By Ann Fishman, President, Author, Marketing to the Millennial Woman
Millennials are something else. They are unique, different, and baffling. Who are they and how do you get to know them, reach them, and motivate them? Knowing the answer to this one question will give you a decisive marketing edge with this generation that is influencing every aspect of American business. The Millennial Generation is the name given to those Americans born between 1982 and 2000. That makes their current ages 15 to 33. There are about 80 million, which makes them America’s largest generation ever.
Millennials make up one-fourth of the U.S. population! There are more of them than there are French, British, Spaniards or Italians. Getting to know this particular generation will help you understand just what makes them tick, and will give you the advantage of knowing what they expect from a travel experience.
Millennials need access to high-speed Internet connections. They are accustomed to texting, tweeting, emailing, and posting. They have a strong, almost compulsive need to share information with their friends, their families, almost anyone. If they’re traveling to remote places, they need to know, in advance, when and where there will be opportunities to connect.
Millennials want to experience something different and authentic to tweet about. Courtyard by Marriott is very sensitive to this need. Their hotels may offer unique amenities and experiences such as locally made potato chips and beer in the minibar, artwork by locals on the walls, a Swedish deejay spinning on the hotel’s rooftop bar, and a local underground wine bar with a secret entrance.
Millennials expect you to know they are group-oriented. Hotels offering bistro lobbies with pod seating to encourage socializing are appealing to them. Discounts for bringing friends along are an added plus. This characteristic is very strong. Thomson Safaris, a Massachusetts-based travel agency specializing in tours to Africa, hired a generational marketing specialist to speak to their well-traveled employees about generational attitudes. Employees were asked to submit their favorite travel photos, and every photo submitted by a millennial featured a group – a group of animals, a group of people, or a mix of animals and people. Always a group.
Millennials need you to understand their real lives. Kimpton Hotels wants to make the single female business traveler feel right at home. Their “Women in Touch” program includes complementary tote bags containing yoga equipment to aid guests wanting to follow along on its yoga TV channel. They also provide eye makeup remover pads and hand-held clothing steamers. The hotel chain welcomes pets, a millennial favorite, as well as digital access to a performance coach and wellness experts. There’s also a special menu created just for women.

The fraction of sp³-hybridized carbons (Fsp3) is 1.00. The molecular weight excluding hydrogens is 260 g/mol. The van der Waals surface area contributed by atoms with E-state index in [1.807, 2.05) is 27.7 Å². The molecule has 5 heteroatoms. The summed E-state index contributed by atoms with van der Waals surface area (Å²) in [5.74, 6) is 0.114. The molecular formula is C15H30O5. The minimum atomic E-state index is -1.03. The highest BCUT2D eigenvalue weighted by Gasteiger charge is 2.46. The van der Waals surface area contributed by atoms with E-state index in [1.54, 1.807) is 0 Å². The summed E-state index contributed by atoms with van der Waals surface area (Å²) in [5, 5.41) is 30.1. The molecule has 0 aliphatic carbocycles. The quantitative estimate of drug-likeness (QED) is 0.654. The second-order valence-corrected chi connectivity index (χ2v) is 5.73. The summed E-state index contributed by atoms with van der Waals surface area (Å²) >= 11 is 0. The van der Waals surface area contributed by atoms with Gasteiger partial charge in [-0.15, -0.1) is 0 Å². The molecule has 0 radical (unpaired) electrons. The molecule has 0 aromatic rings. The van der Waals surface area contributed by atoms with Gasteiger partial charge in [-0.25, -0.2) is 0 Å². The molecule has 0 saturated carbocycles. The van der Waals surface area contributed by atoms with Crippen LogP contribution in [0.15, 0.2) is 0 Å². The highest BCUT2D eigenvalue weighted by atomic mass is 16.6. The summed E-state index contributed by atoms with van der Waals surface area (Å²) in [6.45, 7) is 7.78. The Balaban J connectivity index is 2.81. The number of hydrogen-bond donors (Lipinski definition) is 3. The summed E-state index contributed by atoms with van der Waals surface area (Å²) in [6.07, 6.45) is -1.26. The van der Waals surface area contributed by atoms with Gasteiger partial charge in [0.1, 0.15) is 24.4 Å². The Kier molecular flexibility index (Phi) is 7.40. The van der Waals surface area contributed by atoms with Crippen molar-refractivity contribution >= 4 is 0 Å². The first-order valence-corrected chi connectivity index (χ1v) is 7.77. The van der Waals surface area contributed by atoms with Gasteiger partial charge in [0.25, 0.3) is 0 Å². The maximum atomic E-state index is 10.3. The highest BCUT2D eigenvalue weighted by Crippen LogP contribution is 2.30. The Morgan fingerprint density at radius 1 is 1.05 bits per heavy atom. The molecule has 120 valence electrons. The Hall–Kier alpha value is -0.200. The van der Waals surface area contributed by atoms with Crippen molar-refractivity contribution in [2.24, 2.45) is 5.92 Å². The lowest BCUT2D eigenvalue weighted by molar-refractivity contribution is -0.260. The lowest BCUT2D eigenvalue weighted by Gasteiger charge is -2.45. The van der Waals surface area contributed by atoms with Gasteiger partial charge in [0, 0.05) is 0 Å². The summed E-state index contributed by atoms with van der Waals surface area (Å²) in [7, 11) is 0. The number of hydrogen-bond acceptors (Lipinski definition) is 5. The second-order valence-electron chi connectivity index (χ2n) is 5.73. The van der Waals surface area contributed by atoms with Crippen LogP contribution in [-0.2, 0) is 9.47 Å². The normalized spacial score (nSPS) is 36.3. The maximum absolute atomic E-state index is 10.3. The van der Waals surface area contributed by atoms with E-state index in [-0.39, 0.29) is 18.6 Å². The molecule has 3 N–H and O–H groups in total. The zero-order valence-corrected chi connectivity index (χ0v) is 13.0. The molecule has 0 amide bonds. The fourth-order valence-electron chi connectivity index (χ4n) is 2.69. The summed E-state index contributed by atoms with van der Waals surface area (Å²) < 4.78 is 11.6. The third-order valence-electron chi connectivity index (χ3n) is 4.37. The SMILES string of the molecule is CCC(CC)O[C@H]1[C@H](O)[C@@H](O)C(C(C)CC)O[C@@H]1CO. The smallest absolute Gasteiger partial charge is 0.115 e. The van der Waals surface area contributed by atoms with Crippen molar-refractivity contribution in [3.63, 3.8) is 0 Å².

Millennials expect you to communicate in their language. Tweets and text messages are concise communications. Because millennials are the product of growing up in a digital world, they will tune out if you bore them by writing or speaking too long. In addition, your website has to be clean, easy-to-navigate, and interactive. Millennials want good visuals and little copy. Too many sales are lost by poor, unappealing websites. Millennials think: “If they don’t understand how to create a good website, how can they possible understand me?” Beware the company with the dated website.
Millennials feel fully engaged when they receive and give something. For example, one family with millennial children took a trip to several countries in Africa. They stayed in a luxury safari camp, complete with a well-outfitted tent and butler. The next leg of the trip involved working for an organization helping people in need. That was an unforgettable travel moment. This generation wants to contribute to society and give back, especially when it comes to helping people, the planet, and animals.
Millennial travelers want to be taken very seriously. They want to become your press agents. All those tweets and selfies sent from their trips means free advertising for your company. One good experience can influence travel decisions by many friends, families and colleagues. One bad experience and you become a viral video – and not a good one!
Millennials need to be offered what’s current and what’s hot. They are globally sophisticated. They have contacts around the world, some as friends, and some as modern-day pen pals with whom they interact on chat boards. They absorb other cultures through their TV shows, such as The Bachelor/Bachelorette and The Amazing Race. They shop internationally via the Internet. A four-hour bus tour of city highlights won’t cut it with this savvy group.
Millennials women are fashionistas. The TV series Sex and the City may have been more about the clothes than the sex. No matter where they go, they will be on the lookout for the latest trends.
Millennials are grasshopper-minded. They can’t live without constant change. They grew up in a 500-channel universe, using computers and cellphones, so, not surprisingly, they can handle many different tasks at the same time. To hold their interest, give them plenty of choices.
Keeping current, and understanding this distinctive generation of consumers requires revisiting how to capture them. But then, 80 million millennials are a coveted market. It pays to get to know them.
About the Author: Ann A. Fishman was awarded four U.S. Senate Research Fellowships to study generational trends and taught generational marketing at New York University. She is president of Generational Targeted Marketing, LLC, a specialized marketing firm providing insights into the preferences, trends, and buying habits of each of America’s six generations. Her book, “Marketing to the Millennial Woman,” was recently published.